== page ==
'Mini Earth' Takes Shape In Japan

A supporting team staff of the Mini Earth, or "Closed Ecology Experiment Facilities," run by Japan's Institute for Environmental Sciences in Rokkasho, northern Japan, works amid a rice field in the Mini Earth in June 2001. Researchers have tried planting about 30 kinds of vegetables and rice in rooms where the temperature, humidity and light are controlled. CBS/AP

Masanori Shinohara was working as a researcher studying dolphin behavior when his wife commented on a newspaper ad seeking scientists to populate a "mini Earth."

Shinohara began checking into it. "It sounded interesting, but I couldn't figure out what it was about" at first, he says

It turned out to be a Japanese version of the ballyhooed, but far-from-successful Biosphere 2 experiment in the early 1990s in which eight scientists were sealed in a compound in Oracle, Ariz.

Shinohara got intrigued, applied for a spot and was selected to participate.

He's counting down the months until he and chemist Osamu Komatsubara become the first human residents in 2005 at the facility erected in Rokkasho, a small farming and fishing town on Japan's northern coast.

Mini Earth is less ambitious than the 3.15-acre, $200 million Biosphere 2, which had its own ocean, desert, savanna and rainforest.

With a construction budget of $65 million, the 1.16-acre Mini Earth was completed two years ago. Researchers have since been doing preliminary experiments inside the compound, which consists of three gymnasium-sized buildings connected by stainless-steel corridors.

The project calls for the two scientists to be sealed off with animals and plants in the air-locked structure for about a week at first, and then for stretches of up to five months.

The goal is to simulate the cycle of oxygen and carbon dioxide among plants, humans and animals in a sealed environment.

Along with providing insights into the cycles and interactions themselves, the perfecting of self-sustaining environments could have important applications in the exploration of space and oceans.

One of the problems that plagued Biosphere 2 was the consumption of oxygen.

Though intended to be a self-sustaining, self-contained living system, oxygen had to be pumped into Biosphere 2 because microbes in its soil ate up oxygen faster than the plants inside could produce it. The facility's concrete walls also trapped carbon dioxide, impeding the growth of plants.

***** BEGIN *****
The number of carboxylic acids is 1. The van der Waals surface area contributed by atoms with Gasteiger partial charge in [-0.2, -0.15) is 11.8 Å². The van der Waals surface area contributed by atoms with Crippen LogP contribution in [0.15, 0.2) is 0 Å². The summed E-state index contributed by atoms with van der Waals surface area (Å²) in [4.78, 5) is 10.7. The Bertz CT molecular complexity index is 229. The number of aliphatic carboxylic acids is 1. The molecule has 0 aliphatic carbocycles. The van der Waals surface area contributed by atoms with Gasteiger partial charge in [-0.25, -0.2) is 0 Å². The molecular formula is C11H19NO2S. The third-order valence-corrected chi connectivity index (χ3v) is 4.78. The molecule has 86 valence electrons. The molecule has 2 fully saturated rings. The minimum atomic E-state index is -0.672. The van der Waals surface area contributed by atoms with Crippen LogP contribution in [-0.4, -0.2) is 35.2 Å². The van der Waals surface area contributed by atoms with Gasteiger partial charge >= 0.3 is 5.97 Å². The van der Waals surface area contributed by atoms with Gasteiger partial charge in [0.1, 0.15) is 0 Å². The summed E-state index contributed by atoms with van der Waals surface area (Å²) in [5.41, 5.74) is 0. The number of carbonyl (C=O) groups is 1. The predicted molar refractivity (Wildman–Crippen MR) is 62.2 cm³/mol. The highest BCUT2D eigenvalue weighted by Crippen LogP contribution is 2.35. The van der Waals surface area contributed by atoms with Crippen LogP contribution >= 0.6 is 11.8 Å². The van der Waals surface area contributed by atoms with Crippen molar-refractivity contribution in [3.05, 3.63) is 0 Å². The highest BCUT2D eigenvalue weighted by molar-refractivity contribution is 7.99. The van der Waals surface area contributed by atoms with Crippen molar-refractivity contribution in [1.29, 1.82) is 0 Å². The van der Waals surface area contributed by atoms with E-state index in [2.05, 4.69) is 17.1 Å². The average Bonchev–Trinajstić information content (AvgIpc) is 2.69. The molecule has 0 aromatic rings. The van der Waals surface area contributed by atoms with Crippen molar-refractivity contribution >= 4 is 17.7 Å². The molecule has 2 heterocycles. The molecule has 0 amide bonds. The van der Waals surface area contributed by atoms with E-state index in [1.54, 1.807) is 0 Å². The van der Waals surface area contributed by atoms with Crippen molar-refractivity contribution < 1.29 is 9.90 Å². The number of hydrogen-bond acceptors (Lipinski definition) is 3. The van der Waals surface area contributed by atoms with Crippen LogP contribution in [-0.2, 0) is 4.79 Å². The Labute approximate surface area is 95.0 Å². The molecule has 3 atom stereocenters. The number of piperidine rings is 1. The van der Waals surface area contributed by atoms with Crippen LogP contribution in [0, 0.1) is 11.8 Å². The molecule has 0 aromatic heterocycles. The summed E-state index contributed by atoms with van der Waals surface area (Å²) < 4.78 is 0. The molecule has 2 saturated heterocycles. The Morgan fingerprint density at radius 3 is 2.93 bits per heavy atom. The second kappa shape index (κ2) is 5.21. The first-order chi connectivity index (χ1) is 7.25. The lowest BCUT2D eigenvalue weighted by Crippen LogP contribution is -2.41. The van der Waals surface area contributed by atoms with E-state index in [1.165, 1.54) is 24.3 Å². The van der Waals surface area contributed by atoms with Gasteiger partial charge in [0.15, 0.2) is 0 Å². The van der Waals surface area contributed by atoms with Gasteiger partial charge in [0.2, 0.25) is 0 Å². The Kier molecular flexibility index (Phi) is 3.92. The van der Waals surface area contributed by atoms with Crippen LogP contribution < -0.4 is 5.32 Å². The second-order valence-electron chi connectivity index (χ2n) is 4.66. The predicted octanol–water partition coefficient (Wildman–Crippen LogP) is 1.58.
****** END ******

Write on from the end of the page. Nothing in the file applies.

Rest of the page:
Keiji Nitta, a rocket scientist and senior executive director at the Institute for Environmental Sciences, which supervises Mini Earth, said he is confident that won't be a problem in Japan's project.

"One of the big differences from Biosphere 2 is that we put a lot of money and time into designing and making our life-support system," Nitta said.

Instead of using soil and relying on microbes, Mini Earth has machines to artificially decompose and process waste materials. The artificial support section takes up a quarter of the facility's total floor space.

A central part of the backup system is the oxygen recovery processor, which retrieves oxygen from carbon dioxide by using high temperature and water electrolysis.

Nitta said the machinery to be used in Mini Earth is more efficient than similar equipment being developed by NASA for use in the international space station. "I think that technologies developed here will be used in space in the future," he said.

In the living quarters for the scientists, there are two beds, computers and a stationary bike. A television camera is mounted in a corner of the room to check on their safety.

Animals will be kept in an adjacent room. Two goats were recently kept there for three weeks to monitor their stress levels, temperatures and hearts to determine if they are fit for a closed environment.

For food, the researchers have tried planting about 30 kinds of vegetables and rice in rooms where the temperature, humidity and light are controlled.

Only electricity and information will be provided from outside. Communication with the outside world will be through phones, e-mail and the Internet.

While scientists agree on the general merit of Mini Earth-type experiments, some question what Japan might be able to do with the research.

"The most practical goal for closed environment experiments would be to build a station on the moon, but it would be difficult for Japan to build one on its own," said Nobuyuki Tomita, professor of space system engineering at Musashi Institute of Technology in Tokyo, who is not associated with the project.

He added, however, that know-how gleaned from the Mini Earth project might be useful for building living spaces for people who work under water, below ground or in severe weather conditions.
  • Dan Collins

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